Author, Tom Ryan, does a good job at addressing childhood trauma and the disparate impacts that trauma can have on young adults. Ryan also does a great job of representing LGBTQ+ characters, not using sexuality as a plot point but still keeping it a part of the story. The mysteries in I Hope You're Listening wrap up very well and don't leave you questioning what happened. 

5/5 Stars! 

Thank you to Netgalley and Albert Whitman & Company for providing me with an e-arc of this book in exchange for an honest review.
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This plot didn't make all that much sense to me. There are too many moving parts. The first half isn't bad. WE have a lot of exploration of the long term effects of childhood trauma on a teenagers life. We see now witnessing a kidnapping informs every decision this girl made going forward. WE see, too, the effects on their other friends and the community on the whole, their sensitivity to other missing person's cases. That was the part that interested me. I was far less interested in the final reveals of the original missing girl's case. Especially since it takes us so far afield. Once you get cults involved I'm checked out.
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I enjoyed reading this book and thought it was a pretty fast read. The beginning was definitely slower than the second half, but I found myself really speeding through the second half because the pace had picked up so much.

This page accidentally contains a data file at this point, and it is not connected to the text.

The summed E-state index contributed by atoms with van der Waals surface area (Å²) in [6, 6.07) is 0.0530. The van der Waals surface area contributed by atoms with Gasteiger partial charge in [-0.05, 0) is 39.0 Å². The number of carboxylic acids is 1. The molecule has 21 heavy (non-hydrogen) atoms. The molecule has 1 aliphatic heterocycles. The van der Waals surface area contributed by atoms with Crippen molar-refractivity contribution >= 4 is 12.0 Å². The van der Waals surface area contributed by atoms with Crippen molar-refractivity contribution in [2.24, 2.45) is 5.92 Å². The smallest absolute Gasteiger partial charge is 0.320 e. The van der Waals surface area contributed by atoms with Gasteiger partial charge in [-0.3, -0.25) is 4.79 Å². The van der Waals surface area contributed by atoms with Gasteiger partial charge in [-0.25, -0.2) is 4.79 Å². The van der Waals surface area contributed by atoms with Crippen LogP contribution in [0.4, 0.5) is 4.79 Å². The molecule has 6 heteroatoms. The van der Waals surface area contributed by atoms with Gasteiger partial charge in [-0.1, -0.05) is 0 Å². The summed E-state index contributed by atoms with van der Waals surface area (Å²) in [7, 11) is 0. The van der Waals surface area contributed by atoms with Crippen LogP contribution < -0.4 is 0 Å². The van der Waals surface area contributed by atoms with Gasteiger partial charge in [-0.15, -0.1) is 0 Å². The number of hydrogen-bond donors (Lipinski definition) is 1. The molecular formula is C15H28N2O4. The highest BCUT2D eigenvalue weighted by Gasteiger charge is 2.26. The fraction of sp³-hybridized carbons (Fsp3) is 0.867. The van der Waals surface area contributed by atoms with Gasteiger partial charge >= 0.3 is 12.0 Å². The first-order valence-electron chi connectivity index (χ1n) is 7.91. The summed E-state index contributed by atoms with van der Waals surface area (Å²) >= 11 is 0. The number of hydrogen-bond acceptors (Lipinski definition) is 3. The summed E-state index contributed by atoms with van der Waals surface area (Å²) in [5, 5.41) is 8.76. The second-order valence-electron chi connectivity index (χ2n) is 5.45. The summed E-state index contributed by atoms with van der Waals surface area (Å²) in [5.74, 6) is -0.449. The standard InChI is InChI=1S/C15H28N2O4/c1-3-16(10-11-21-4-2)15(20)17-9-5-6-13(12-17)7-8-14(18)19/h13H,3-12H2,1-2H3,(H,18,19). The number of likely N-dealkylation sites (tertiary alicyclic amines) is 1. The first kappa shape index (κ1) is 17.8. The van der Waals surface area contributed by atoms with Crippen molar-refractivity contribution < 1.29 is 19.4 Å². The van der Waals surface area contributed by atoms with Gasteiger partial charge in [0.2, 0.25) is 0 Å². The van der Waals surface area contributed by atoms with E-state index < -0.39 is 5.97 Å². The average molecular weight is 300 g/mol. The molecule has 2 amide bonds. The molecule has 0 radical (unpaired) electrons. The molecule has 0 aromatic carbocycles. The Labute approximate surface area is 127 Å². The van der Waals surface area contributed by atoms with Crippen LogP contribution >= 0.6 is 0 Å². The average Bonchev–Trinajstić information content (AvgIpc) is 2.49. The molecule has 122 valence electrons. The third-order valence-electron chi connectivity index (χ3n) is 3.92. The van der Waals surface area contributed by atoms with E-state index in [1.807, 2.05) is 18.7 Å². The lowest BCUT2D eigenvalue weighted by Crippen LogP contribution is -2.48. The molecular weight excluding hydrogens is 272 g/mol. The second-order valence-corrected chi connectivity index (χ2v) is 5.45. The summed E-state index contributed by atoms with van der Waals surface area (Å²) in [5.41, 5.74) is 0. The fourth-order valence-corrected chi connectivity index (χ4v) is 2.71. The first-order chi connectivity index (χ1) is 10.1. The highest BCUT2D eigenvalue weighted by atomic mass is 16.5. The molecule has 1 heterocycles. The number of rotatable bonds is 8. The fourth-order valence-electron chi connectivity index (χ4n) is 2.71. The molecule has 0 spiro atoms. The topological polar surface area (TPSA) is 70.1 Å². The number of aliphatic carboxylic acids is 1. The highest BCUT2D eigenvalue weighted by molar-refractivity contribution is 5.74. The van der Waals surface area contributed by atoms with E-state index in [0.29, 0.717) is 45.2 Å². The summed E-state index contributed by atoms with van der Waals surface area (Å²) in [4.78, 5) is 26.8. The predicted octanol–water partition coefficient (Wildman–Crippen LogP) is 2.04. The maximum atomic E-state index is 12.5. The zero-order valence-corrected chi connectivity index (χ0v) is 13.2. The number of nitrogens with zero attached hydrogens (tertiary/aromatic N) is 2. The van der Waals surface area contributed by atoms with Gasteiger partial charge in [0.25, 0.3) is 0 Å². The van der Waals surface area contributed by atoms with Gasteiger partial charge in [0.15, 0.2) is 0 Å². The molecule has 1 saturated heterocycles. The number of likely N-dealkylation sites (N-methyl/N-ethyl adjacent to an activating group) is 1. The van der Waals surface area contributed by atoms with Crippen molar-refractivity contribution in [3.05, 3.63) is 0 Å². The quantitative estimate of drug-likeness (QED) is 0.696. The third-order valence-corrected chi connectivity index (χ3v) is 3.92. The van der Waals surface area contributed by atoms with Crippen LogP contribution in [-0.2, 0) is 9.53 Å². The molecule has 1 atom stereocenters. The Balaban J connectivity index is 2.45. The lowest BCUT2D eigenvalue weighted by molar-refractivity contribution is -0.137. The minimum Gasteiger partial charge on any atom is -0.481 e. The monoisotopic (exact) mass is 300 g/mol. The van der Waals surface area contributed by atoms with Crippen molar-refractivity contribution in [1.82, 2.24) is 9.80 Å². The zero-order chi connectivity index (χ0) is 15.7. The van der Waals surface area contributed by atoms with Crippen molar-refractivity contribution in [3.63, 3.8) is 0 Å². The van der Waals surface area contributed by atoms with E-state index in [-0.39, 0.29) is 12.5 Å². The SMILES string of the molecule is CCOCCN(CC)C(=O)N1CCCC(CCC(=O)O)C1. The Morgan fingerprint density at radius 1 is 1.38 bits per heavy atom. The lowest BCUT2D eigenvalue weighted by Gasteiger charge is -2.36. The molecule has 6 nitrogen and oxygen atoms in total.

I did find some of the plot a bit predictable., though some readers likely wouldn't feel this way. I was a bit surprised by a few things in the book, so it wasn't entirely predictable. 

I was really happy to see a YA mystery with a sapphic main character, and who ended up in a sapphic relationship in the book. Unfortunately, I wasn't really attached to the relationship, and would have liked a bit more relationship development from them. It seemed to develop rather quickly and I didn't connect to them. 

I also felt like some of the side characters could have been fleshed out more, and I would have just liked a bit more from the characters - and even though the main character was explored more in depth than the side characters, I would have liked more from her too.
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I loved Tom Ryan's first book and this book was NO different. It sucked me in from the very beginning and took me in a direction I wasn't expecting. I loved it and will be telling everyone I know to read this book!
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I received an E-ARC from NetGalley in exchange for an honest review. Thanks NetGalley! 

First of all, I love YA mystery/thrillers so I was very excited to snag an early release copy of I Hope You’re Listening. The building started off somewhat slow, which, for me, is usually very frustrating—especially in a mystery/thriller; however, it quickly picked up and I ended up absolutely loving it. The podcast piece was interesting and made the plot feel that much more detailed and engrossing. This book is a perfect fall “spooky season” read and I would absolutely recommend it to anyone, especially fans of Sadie and I Killed Zoe Spanos.